Obama needs to speak out on the pending Assange indictment immediately.
Barack Obama, who rode a wave of progressive enthusiasm to the presidency in 2008, is sending the wrong message to his supporters by not speaking out on the Julian Assange indictment.
Obama’s policy decisions and recent acquiescence to Congressional Republican demands is confounding. The administration has been too influenced by the “what is politically possible” culture Rahm Emanuel set as chief of staff. We did not elect Barack Obama to enact what is politically possible. His cynical maneuvers have cast a shadow over his original message, nearly validating Sarah Palin’s demeaning “hopey-changey thing” rhetoric.
Barack Obama should tell Eric Holder to cease his investigation into Julian Assange immediately. The Department of Justice should not seek to prosecute Assange, under the Espionage Act or in any other manner.
1. First Amendment Rights
Were Assange, an Australian citizen, under our jurisdiction, which he’s not, the First Amendment would protect his right to free speech. Turning an Amendment into an issue of political convenience is a slippery slope for Barack Obama. Like Kennedy, Barack Obama is the rare counter-cultural President whose values are associated with human sentience instead of corporate submission. In fact, he cast soon-to-be Republican Majority Leader John Boehner as Corporate Submitter Number One during the midterm-election race. What has happened to Obama’s original message? Truth is as important as hope and change.
2. Turning His Back on the Young
Whether the U.S. Government likes it or not, Julian Assange is an icon. America has been devoid of any counter-culture in music, film and entertainment for over a decade, opening the way for Assange to become an exciting figure and a political lightning rod. Obama won the youth vote decisively in 2008, for his anti-war stance and unerring determination to right the wrongs of the Bush presidency. If Obama does not recognize the cultural power of Julian Assange and the righteousness of his Constitution-protected message, his finger is no longer on the pulse.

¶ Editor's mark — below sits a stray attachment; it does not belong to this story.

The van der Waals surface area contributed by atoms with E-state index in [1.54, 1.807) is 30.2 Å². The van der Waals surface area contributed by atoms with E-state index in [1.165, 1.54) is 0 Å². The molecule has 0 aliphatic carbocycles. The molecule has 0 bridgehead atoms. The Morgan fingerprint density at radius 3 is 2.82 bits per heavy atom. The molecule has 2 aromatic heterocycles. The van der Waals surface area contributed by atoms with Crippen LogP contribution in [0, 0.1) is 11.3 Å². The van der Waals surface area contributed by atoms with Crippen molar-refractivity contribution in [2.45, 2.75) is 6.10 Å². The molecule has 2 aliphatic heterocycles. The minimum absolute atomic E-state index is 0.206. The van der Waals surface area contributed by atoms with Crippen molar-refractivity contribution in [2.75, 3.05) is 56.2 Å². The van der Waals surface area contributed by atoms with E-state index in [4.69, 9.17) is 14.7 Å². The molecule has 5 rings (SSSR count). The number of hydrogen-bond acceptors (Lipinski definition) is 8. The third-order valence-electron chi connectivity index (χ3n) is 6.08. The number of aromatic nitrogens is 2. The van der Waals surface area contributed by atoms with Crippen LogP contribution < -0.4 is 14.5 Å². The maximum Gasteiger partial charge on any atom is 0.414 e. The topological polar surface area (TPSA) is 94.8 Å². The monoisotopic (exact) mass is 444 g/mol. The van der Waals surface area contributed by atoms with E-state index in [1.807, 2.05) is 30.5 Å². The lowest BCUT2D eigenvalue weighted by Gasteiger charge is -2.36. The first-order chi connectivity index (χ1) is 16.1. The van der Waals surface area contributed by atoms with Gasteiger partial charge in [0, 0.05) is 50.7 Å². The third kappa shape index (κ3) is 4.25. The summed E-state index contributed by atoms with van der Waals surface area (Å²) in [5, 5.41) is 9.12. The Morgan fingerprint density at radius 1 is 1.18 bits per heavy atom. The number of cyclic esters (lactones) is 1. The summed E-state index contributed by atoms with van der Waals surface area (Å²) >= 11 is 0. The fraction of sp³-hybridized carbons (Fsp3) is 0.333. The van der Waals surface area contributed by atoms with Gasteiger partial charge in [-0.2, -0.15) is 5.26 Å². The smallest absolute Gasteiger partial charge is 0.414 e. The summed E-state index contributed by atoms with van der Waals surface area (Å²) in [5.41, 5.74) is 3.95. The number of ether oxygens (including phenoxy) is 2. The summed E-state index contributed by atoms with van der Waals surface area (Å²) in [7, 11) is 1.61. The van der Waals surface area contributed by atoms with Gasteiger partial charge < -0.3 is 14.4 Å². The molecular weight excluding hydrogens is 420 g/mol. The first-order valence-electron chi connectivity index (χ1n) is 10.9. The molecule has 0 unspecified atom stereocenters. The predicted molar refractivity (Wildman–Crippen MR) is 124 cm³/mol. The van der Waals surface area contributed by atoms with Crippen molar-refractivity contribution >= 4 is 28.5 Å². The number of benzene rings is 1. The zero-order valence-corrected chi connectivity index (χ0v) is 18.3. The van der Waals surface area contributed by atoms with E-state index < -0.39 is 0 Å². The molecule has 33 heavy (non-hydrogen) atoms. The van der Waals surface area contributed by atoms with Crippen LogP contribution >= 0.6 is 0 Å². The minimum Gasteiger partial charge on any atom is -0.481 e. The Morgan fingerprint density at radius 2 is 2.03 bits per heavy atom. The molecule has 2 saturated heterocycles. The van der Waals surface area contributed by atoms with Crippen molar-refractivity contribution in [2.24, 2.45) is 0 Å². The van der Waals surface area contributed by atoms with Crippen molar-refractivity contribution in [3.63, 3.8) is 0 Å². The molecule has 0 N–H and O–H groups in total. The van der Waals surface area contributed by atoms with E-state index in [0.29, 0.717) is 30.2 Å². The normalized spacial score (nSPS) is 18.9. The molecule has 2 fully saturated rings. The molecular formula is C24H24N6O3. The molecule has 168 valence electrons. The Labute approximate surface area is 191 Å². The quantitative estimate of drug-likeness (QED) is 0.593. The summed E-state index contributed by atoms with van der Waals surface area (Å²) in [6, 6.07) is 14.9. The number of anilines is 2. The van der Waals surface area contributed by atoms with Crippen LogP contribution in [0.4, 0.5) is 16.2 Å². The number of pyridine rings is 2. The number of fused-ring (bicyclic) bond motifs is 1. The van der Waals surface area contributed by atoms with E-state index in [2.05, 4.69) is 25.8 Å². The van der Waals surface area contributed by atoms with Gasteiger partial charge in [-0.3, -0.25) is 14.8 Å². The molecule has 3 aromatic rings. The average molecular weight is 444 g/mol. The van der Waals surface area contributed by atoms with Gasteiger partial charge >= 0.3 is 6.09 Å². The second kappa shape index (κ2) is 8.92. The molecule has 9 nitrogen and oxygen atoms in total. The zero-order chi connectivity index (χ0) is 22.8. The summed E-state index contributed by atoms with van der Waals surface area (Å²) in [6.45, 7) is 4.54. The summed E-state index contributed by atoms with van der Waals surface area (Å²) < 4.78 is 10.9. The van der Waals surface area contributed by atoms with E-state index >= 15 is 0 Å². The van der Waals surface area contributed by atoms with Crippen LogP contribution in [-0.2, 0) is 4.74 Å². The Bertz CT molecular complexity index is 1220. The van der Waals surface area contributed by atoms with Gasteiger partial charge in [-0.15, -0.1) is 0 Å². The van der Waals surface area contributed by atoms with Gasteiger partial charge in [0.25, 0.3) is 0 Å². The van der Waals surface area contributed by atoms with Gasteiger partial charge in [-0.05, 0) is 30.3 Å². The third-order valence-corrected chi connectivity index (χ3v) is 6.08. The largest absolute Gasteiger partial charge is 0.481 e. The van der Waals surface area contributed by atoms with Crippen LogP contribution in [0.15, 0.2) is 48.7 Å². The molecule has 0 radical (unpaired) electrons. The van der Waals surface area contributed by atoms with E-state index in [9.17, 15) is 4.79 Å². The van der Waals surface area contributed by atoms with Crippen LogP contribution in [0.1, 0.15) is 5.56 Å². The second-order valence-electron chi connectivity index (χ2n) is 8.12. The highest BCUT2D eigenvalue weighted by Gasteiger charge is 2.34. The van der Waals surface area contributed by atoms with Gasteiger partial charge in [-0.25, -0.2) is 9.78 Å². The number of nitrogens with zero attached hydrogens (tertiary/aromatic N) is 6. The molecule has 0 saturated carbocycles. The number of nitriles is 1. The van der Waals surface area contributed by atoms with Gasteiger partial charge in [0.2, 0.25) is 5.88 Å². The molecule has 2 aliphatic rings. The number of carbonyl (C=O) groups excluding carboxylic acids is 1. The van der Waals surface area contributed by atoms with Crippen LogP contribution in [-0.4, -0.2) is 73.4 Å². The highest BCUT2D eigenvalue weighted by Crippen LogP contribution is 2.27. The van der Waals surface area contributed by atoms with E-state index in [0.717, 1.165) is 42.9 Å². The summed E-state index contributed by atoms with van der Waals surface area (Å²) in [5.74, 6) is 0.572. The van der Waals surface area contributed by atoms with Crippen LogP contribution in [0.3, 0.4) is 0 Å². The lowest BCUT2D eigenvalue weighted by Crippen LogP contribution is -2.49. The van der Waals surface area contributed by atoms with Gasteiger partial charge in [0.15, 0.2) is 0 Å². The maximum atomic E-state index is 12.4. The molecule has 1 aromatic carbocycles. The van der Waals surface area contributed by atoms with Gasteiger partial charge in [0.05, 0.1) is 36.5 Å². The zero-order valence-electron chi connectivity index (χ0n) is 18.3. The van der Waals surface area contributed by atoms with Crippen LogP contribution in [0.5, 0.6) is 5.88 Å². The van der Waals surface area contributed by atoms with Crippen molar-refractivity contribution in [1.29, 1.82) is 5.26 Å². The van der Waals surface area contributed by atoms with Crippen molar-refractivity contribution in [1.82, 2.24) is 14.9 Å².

3. As a Harvard-educated Constitutional Law professor, he knows better.
As a Harvard Law graduate and former law professor at the University of Chicago Law School, Obama knows better. Unlike Bush, who studied business, Mr. Obama is no doubt deeply acquainted with the 1971 US Supreme Court decision “NY Times vs. The United States.” Failure to denounce an Assange indictment will erode Mr. Obama’s credibility on legal judgment and will send the message to an entire generation of law students that what they are doing doesn’t matter—that in the U.S., laws are absconded when they bump up against motivated self-interest.
4. Restoring International Respect for America
As a candidate Obama promised to restore America’s image abroad, tarnished by 8 years of the Bush Administration taking gross liberties with unjustified wars and sketchy law-bending to rectify torture and to detain people indefinitely without being charged. If Obama fails to speak out against the U.S. indicting Assange, he will allow the U.S. to be perceived abroad once more as a valueless nation that breaks its own laws and changes its own rules to match whatever fits its self-interest on a given day.
5. He was Supposed to be the First Internet President
Obama clenched the Democratic nomination and presidency through grassroots, Internet-fueled support. BarackObama.org, with its 8 million monthly unique visitors, was one of the most heavily trafficked websites in the world throughout 2008. The Internet is the most democratizing force ever created by man, and Obama leads the most powerful democracy in the world. For him to condone the notion that Assange is a criminal for exercising his rights to free speech, regardless of the political implications for the United States, is deeply disappointing. Assange’s message is clear: The U.S. and all world leaders need to clean up their act. They can start by exculpating Julian Assange.